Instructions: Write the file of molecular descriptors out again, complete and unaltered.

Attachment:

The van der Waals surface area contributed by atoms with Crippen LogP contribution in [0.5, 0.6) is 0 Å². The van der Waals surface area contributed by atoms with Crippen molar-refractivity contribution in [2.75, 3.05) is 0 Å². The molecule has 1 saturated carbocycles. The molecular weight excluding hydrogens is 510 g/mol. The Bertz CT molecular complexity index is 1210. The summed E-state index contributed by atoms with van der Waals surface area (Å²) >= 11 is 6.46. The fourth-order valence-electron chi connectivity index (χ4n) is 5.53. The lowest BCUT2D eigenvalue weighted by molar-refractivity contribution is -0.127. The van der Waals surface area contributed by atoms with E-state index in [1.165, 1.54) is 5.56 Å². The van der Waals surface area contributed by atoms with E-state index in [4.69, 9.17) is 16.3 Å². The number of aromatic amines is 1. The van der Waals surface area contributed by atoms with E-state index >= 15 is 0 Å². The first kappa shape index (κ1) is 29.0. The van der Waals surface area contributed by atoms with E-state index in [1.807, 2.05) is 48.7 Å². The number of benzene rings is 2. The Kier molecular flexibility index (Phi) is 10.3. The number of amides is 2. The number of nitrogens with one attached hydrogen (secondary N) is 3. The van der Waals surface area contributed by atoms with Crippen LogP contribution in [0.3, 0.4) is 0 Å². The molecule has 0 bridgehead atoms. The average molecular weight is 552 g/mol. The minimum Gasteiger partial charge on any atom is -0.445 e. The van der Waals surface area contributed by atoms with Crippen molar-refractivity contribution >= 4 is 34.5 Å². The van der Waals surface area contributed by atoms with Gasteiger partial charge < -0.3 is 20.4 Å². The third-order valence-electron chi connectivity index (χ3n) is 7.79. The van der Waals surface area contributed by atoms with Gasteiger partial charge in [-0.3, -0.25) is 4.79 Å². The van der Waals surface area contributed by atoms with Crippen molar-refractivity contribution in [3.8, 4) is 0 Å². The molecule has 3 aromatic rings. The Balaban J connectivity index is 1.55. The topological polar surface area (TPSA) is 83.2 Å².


The van der Waals surface area contributed by atoms with Crippen LogP contribution in [0.5, 0.6) is 0 Å². The van der Waals surface area contributed by atoms with Crippen molar-refractivity contribution in [2.75, 3.05) is 0 Å². The molecule has 1 saturated carbocycles. The molecular weight excluding hydrogens is 510 g/mol. The Bertz CT molecular complexity index is 1210. The summed E-state index contributed by atoms with van der Waals surface area (Å²) >= 11 is 6.46. The fourth-order valence-electron chi connectivity index (χ4n) is 5.53. The lowest BCUT2D eigenvalue weighted by molar-refractivity contribution is -0.127. The van der Waals surface area contributed by atoms with E-state index in [1.165, 1.54) is 5.56 Å². The van der Waals surface area contributed by atoms with E-state index in [4.69, 9.17) is 16.3 Å². The number of aromatic amines is 1. The van der Waals surface area contributed by atoms with E-state index >= 15 is 0 Å². The first kappa shape index (κ1) is 29.0. The van der Waals surface area contributed by atoms with E-state index in [1.807, 2.05) is 48.7 Å². The number of benzene rings is 2. The Kier molecular flexibility index (Phi) is 10.3. The number of amides is 2. The number of nitrogens with one attached hydrogen (secondary N) is 3. The van der Waals surface area contributed by atoms with Crippen LogP contribution in [0.3, 0.4) is 0 Å². The molecule has 0 bridgehead atoms. The average molecular weight is 552 g/mol. The minimum Gasteiger partial charge on any atom is -0.445 e. The van der Waals surface area contributed by atoms with Crippen molar-refractivity contribution >= 4 is 34.5 Å². The van der Waals surface area contributed by atoms with Gasteiger partial charge < -0.3 is 20.4 Å². The third-order valence-electron chi connectivity index (χ3n) is 7.79. The van der Waals surface area contributed by atoms with Gasteiger partial charge in [-0.3, -0.25) is 4.79 Å². The van der Waals surface area contributed by atoms with Crippen molar-refractivity contribution in [3.8, 4) is 0 Å². The molecule has 3 aromatic rings. The Balaban J connectivity index is 1.55. The topological polar surface area (TPSA) is 83.2 Å².